Study Finds Link Between Psoriasis and Depression

[caption id="attachment_29969" align="aligncenter" width="856"]Living with psoriasis is difficult and can lead to depression. Women with Psoriasis are at an Increased Risk of Depression[/caption]

A recent study published in the British Journal of Dermatology reported an increased risk of depression among women with psoriasis.   A research team at Beth Israel Deaconess Medical Center in Boston conducted a prospective cohort study investigating the risk of incident depression in patients with psoriasis and psoriatic arthritis.

The researchers applied data from a total of 50,750 US female nurses participating in the Nurses’ Health Study who were free of depression at baseline in 2000.   Depression was defined as “self-report of clinician-diagnosed depression or regular use of anti-depressant medication.”   They found that after adjusting for covariates like body mass index (BMI), physical activity, smoking, and the presence of major chronic conditions, the adjusted relative risk of clinical depression was 1.29 for women with psoriasis and 1.52 for women with psoriasis and concomitant psoriatic arthritis vs. women without psoriasis.

Psoriasis is definitely more than just a physical condition; it can also affect your emotional health. According to a survey from the National Psoriasis Foundation, 63 percent of all people with psoriasis said it greatly affects their emotional well-being. It’s a vicious cycle. Stress can aggravate psoriasis and cause symptoms to worsen. When the psoriasis flares, it can then exacerbate your emotional concerns sometimes resulting in depression, which starts the whole cycle all over again.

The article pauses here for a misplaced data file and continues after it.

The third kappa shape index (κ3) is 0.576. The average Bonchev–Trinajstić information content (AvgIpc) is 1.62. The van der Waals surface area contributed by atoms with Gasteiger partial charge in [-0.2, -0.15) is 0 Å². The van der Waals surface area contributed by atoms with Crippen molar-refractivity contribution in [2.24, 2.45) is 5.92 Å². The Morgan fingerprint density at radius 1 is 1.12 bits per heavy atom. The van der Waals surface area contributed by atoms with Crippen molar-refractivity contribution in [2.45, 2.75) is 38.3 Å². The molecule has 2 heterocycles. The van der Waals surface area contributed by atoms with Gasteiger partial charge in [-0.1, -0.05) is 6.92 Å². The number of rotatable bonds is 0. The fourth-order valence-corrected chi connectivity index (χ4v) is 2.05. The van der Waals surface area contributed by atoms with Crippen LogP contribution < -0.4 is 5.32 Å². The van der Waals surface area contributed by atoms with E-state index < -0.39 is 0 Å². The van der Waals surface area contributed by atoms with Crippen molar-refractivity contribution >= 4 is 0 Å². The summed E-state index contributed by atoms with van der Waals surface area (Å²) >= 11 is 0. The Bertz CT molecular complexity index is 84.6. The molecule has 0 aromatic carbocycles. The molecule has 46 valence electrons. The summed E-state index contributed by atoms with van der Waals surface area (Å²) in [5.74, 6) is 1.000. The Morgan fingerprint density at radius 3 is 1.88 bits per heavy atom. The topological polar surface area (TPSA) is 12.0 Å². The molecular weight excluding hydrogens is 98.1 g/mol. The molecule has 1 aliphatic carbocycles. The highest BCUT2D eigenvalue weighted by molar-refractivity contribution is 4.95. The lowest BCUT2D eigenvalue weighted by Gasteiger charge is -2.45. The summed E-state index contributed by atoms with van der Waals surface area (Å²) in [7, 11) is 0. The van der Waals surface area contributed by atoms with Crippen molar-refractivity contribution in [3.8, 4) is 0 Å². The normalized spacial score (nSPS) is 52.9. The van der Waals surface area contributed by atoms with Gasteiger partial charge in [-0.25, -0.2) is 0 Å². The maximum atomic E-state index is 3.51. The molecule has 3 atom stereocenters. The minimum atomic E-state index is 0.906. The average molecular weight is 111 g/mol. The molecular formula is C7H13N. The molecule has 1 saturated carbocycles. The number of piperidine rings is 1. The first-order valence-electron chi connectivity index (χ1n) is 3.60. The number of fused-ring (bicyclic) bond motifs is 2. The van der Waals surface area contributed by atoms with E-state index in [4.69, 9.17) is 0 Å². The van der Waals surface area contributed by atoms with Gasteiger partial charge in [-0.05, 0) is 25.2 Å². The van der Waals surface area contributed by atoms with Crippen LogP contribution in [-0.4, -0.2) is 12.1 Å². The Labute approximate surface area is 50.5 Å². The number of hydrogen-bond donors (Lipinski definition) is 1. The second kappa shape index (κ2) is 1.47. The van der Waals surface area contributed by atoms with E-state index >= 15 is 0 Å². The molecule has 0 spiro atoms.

If you are suffering from psoriasis, there are things you can do to avoid it taking over your mental health as well.

  1. One Day at a Time – don’t think about what it’s going to be like in 10 days or 30 days or five months. Try to live in the present.
  2. Seek Support – find a support group for psoriasis sufferers. Reaching out to and talking with others who know exactly what you’re going through can be beneficial.
  3. Reduce Stress – stress can be a major trigger for psoriasis and depression. Knowing how to reduce stress in your life is important. Be sure you’re getting enough sleep and exercising. Consider taking yoga or tai chi to help shift your focus away from what’s bothering you.
  4. Soak Up Some Sun – light therapy is a common treatment for both mood disorders and psoriasis. Just being outside can lift your spirits. You’ll still need to protect yourself from skin cancer, so after 15-20 minutes, be sure to apply sunscreen.
  5. Eat Healthy Foods.Choose a diet that is rich in fruits and vegetables, lean meats, and fish. Eat lots of whole grains and not much fat or sugar. Skip the processed and fried foods. This diet will help you to maintain a healthy weight, which is important for your heart health and your self-esteem. Plus, a diet rich in omega-3 fatty acids can help reduce psoriasis symptoms.
  6. Seek Professional Help – Recognize when you need professional help and find it. If you’re feeling down and not able to complete your day-to-day activities, if you’re not enjoying the things you used to enjoy, and if your depressed mood lasts more than two weeks, you should find a mental health professional who can help.

Source:

Dommasch ED, et al. Risk of Depression in Women with Psoriasis: A Cohort StudyBritish Journal of Dermatology. 2015; doi: 10.1111/bjd.14032.